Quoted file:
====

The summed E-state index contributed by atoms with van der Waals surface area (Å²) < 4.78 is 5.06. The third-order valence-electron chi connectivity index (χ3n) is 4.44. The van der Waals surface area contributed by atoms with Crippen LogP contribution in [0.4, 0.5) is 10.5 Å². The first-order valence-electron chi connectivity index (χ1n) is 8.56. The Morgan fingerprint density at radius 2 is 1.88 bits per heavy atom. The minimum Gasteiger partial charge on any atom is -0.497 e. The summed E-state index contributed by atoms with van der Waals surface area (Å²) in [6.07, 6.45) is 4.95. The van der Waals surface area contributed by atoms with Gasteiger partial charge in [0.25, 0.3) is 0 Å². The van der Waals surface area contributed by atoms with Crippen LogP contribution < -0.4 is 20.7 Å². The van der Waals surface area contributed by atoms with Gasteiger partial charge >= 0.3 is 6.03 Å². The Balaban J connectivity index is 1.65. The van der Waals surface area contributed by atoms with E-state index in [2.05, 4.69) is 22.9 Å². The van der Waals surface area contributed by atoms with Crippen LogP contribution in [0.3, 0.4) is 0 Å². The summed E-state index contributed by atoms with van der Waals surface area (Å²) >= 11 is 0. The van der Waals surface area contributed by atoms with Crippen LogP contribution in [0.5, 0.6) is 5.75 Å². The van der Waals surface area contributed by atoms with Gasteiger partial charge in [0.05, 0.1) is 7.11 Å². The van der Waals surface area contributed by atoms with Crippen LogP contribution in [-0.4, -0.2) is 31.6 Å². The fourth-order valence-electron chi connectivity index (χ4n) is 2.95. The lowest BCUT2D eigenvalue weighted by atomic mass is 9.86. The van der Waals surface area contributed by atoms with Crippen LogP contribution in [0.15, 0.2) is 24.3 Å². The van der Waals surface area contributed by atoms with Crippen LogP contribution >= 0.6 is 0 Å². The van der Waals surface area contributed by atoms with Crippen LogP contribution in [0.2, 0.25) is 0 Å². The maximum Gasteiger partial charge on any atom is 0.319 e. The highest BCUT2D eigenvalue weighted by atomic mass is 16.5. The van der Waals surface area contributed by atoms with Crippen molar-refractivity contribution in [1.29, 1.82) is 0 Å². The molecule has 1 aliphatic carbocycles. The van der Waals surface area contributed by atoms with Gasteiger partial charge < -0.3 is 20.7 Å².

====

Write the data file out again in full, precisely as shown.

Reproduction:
The summed E-state index contributed by atoms with van der Waals surface area (Å²) < 4.78 is 5.06. The third-order valence-electron chi connectivity index (χ3n) is 4.44. The van der Waals surface area contributed by atoms with Crippen LogP contribution in [0.4, 0.5) is 10.5 Å². The first-order valence-electron chi connectivity index (χ1n) is 8.56. The Morgan fingerprint density at radius 2 is 1.88 bits per heavy atom. The minimum Gasteiger partial charge on any atom is -0.497 e. The summed E-state index contributed by atoms with van der Waals surface area (Å²) in [6.07, 6.45) is 4.95. The van der Waals surface area contributed by atoms with Gasteiger partial charge in [0.25, 0.3) is 0 Å². The van der Waals surface area contributed by atoms with Crippen LogP contribution < -0.4 is 20.7 Å². The van der Waals surface area contributed by atoms with Gasteiger partial charge >= 0.3 is 6.03 Å². The Balaban J connectivity index is 1.65. The van der Waals surface area contributed by atoms with E-state index in [2.05, 4.69) is 22.9 Å². The van der Waals surface area contributed by atoms with Crippen LogP contribution in [0.3, 0.4) is 0 Å². The summed E-state index contributed by atoms with van der Waals surface area (Å²) >= 11 is 0. The van der Waals surface area contributed by atoms with Crippen LogP contribution in [0.5, 0.6) is 5.75 Å². The van der Waals surface area contributed by atoms with Gasteiger partial charge in [0.05, 0.1) is 7.11 Å². The van der Waals surface area contributed by atoms with Crippen LogP contribution in [-0.4, -0.2) is 31.6 Å². The fourth-order valence-electron chi connectivity index (χ4n) is 2.95. The lowest BCUT2D eigenvalue weighted by atomic mass is 9.86. The van der Waals surface area contributed by atoms with Crippen LogP contribution in [0.15, 0.2) is 24.3 Å². The van der Waals surface area contributed by atoms with Crippen LogP contribution >= 0.6 is 0 Å². The van der Waals surface area contributed by atoms with Crippen LogP contribution in [0.2, 0.25) is 0 Å². The maximum Gasteiger partial charge on any atom is 0.319 e. The highest BCUT2D eigenvalue weighted by atomic mass is 16.5. The van der Waals surface area contributed by atoms with Crippen molar-refractivity contribution in [1.29, 1.82) is 0 Å². The molecule has 1 aliphatic carbocycles. The van der Waals surface area contributed by atoms with Gasteiger partial charge < -0.3 is 20.7 Å².